STScI Newsletter
2023 / Volume 40 / Issue 02

About this Article

Science Mission Office and Hubble Mission Office (hubblereview[at]

A horizontal, undulating, linear structure resembling overlapping strings of yarn extends edge-to-edge across the frame, but takes up only a quarter of the width at its widest point. Mostly orange with some blue, these are filaments of glowing gases, which resemble lines in a wrinkled bedsheet.
Astronomers recently used the Hubble Space Telescope to zoom into a very small slice of the leading edge of an expanding supernova bubble, where the supernova blast wave plows into surrounding material in space. The bubble, called the Cygnus Loop, is about 120 light-years in diameter and has a width of six full Moons as seen on the sky.
Credit: NASA, ESA, Ravi Sankrit (STScI)

Multi-Cycle Treasury Programs were introduced into the HST lexicon over a decade ago, with the completion of Servicing Mission 4, the installation of Wide-Field Camera 3 (WFC3) and the Cosmic Origins Spectrograph (COS), and the successful repairs to the Space Telescope Imaging Spectrograph (STIS) and the Advanced Camera for Surveys (ACS). The primary aim was to provide an opportunity for the community to address high impact scientific questions that require observations on a scale that cannot be accommodated within the standard time allocation process. To that end, some 2200 orbits, distributed over Cycles 18 to 20, were assigned to three programs selected by peer review: the Panchromatic Hubble Andromeda Treasury program (PHAT), imaging a substantial fraction of the Andromeda disk; the Cluster Lensing And Supernova Survey (CLASH), mapping lensing in galaxy clusters; and the Cosmic Assembly Near-infrared Deep Extragalactic Legacy Survey program (CANDELS), probing galaxy formation and evolution through deep imaging in five high galactic latitude fields. All three programs succeeded in establishing a major legacy for not just Hubble, but general astrophysics to build on in the succeeding years.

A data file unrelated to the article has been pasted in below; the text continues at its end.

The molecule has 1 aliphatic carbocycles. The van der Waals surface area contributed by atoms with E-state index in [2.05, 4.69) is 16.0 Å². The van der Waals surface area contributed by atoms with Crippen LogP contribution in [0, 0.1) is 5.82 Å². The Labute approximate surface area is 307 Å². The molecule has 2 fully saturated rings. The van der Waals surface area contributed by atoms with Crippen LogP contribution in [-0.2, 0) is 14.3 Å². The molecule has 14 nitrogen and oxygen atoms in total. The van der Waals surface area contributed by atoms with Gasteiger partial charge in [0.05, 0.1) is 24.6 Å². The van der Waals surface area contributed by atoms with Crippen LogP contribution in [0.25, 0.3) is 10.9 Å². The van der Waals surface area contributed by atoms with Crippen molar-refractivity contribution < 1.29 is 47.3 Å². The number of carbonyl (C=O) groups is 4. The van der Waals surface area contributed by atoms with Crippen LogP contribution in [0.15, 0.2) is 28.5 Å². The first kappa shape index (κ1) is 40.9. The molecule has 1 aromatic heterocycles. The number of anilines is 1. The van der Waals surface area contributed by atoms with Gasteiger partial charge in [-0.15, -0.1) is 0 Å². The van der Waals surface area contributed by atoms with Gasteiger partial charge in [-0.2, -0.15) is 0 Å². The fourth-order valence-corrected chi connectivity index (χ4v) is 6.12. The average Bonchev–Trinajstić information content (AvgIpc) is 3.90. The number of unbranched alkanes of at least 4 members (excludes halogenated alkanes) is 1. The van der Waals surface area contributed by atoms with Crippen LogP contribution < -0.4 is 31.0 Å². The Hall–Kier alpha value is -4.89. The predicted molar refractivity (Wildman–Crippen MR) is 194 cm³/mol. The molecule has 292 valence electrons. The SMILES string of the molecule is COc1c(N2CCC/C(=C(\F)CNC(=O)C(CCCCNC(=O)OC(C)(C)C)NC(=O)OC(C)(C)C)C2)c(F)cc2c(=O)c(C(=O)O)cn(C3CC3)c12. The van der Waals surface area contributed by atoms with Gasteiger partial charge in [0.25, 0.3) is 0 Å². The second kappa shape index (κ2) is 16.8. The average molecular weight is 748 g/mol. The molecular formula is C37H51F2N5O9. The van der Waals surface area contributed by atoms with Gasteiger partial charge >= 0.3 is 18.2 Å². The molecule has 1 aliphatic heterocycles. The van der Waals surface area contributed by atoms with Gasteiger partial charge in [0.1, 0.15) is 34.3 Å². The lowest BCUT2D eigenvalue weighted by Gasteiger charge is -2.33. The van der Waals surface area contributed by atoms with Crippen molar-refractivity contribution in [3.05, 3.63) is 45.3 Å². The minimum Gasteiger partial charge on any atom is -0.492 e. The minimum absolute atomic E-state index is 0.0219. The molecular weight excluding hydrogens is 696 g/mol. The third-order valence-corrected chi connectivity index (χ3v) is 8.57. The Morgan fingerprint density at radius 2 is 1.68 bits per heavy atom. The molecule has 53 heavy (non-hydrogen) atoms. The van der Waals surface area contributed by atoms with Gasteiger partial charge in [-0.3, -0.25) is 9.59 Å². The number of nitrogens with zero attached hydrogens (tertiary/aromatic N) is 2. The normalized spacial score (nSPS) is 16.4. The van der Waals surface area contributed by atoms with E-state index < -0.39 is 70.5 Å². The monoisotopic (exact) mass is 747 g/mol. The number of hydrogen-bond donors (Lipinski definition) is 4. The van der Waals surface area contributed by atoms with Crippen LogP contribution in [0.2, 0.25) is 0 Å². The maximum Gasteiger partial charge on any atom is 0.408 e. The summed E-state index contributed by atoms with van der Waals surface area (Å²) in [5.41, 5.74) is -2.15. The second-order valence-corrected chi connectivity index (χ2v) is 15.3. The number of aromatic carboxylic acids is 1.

Fourteen years after SM4, Hubble is still going strong, with all four instruments from SM4 maintaining high performance. Following discussions with the Space Telescope User Committee, NASA and the Space Telescope Science Institute (STScI) believe that a call for a new set of MCTs is timely. Unlike in 2009, we do not plan to issue a separate call for MCTs, adding yet another deadline for the community. Rather, we will include MCTs as an option in the Cycle 32 Call for Proposals. Following precedent, the resources will be divided between General Observer and Director’s Discretionary time, with up to 250 orbits of GO and 250 orbits of DD time over Cycles 32-34 for a total of 1500 orbits.

As an initial guide to MCT program characteristics:

  • MCT programs must require at least ~350 orbits and may request more than 1,000 orbits.
  • MCT Programs must clearly specify why the science goals cannot be achieved through the standard TAC allocations.
  • MCT Programs will be reviewed and ranked by the Cycle 32 Executive Committee along with Large and Treasury programs, but with a separate pool of orbits.
  • MCT Programs may enable a broad variety of compelling scientific investigations; they may also focus on one specific issue or parameter.
  • MCT programs should expect to be scheduled over multiple cycles; however, they should only request time in future cycles if that scheduling is required to achieve the science goals.
  • MCT programs, as with all Treasury programs, should provide enhanced data products or software tools for the scientific community.
  • MCT programs will have no exclusive access period.

Full details on MCT program requirements will be included in the Cycle 32 Call. Depending on the response to the current call and the future health of HST, an MCT Call may be part of future cycles but not on a regular basis.


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